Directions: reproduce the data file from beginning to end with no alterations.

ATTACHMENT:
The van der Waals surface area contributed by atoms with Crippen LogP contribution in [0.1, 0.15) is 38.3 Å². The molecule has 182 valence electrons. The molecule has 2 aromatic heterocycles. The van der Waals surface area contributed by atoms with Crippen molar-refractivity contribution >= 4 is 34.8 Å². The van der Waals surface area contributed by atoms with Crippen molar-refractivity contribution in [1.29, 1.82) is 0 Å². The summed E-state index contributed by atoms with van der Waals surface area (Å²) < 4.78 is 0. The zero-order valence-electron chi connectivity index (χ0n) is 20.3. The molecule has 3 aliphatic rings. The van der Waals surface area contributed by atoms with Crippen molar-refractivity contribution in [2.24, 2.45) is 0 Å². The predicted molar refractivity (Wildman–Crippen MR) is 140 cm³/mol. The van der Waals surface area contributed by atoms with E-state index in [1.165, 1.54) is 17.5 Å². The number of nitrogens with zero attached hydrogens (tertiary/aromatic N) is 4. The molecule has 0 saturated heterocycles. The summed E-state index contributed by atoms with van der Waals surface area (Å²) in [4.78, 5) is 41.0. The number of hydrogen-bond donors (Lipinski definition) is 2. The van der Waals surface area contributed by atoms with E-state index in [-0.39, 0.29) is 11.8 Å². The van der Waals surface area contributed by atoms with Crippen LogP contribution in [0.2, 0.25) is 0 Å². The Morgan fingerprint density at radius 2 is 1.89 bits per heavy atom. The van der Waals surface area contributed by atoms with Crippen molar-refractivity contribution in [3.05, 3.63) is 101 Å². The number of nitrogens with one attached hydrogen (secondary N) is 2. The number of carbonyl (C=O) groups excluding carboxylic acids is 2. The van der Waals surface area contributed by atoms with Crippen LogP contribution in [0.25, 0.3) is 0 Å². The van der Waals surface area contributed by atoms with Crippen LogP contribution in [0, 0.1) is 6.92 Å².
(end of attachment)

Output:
The van der Waals surface area contributed by atoms with Crippen LogP contribution in [0.1, 0.15) is 38.3 Å². The molecule has 182 valence electrons. The molecule has 2 aromatic heterocycles. The van der Waals surface area contributed by atoms with Crippen molar-refractivity contribution >= 4 is 34.8 Å². The van der Waals surface area contributed by atoms with Crippen molar-refractivity contribution in [1.29, 1.82) is 0 Å². The summed E-state index contributed by atoms with van der Waals surface area (Å²) < 4.78 is 0. The zero-order valence-electron chi connectivity index (χ0n) is 20.3. The molecule has 3 aliphatic rings. The van der Waals surface area contributed by atoms with Crippen molar-refractivity contribution in [2.24, 2.45) is 0 Å². The predicted molar refractivity (Wildman–Crippen MR) is 140 cm³/mol. The van der Waals surface area contributed by atoms with E-state index in [1.165, 1.54) is 17.5 Å². The number of nitrogens with zero attached hydrogens (tertiary/aromatic N) is 4. The molecule has 0 saturated heterocycles. The summed E-state index contributed by atoms with van der Waals surface area (Å²) in [4.78, 5) is 41.0. The number of hydrogen-bond donors (Lipinski definition) is 2. The van der Waals surface area contributed by atoms with E-state index in [-0.39, 0.29) is 11.8 Å². The van der Waals surface area contributed by atoms with Crippen LogP contribution in [0.2, 0.25) is 0 Å². The Morgan fingerprint density at radius 2 is 1.89 bits per heavy atom. The van der Waals surface area contributed by atoms with Crippen molar-refractivity contribution in [3.05, 3.63) is 101 Å². The number of nitrogens with one attached hydrogen (secondary N) is 2. The number of carbonyl (C=O) groups excluding carboxylic acids is 2. The van der Waals surface area contributed by atoms with Crippen LogP contribution in [0.25, 0.3) is 0 Å². The van der Waals surface area contributed by atoms with Crippen LogP contribution in [0, 0.1) is 6.92 Å².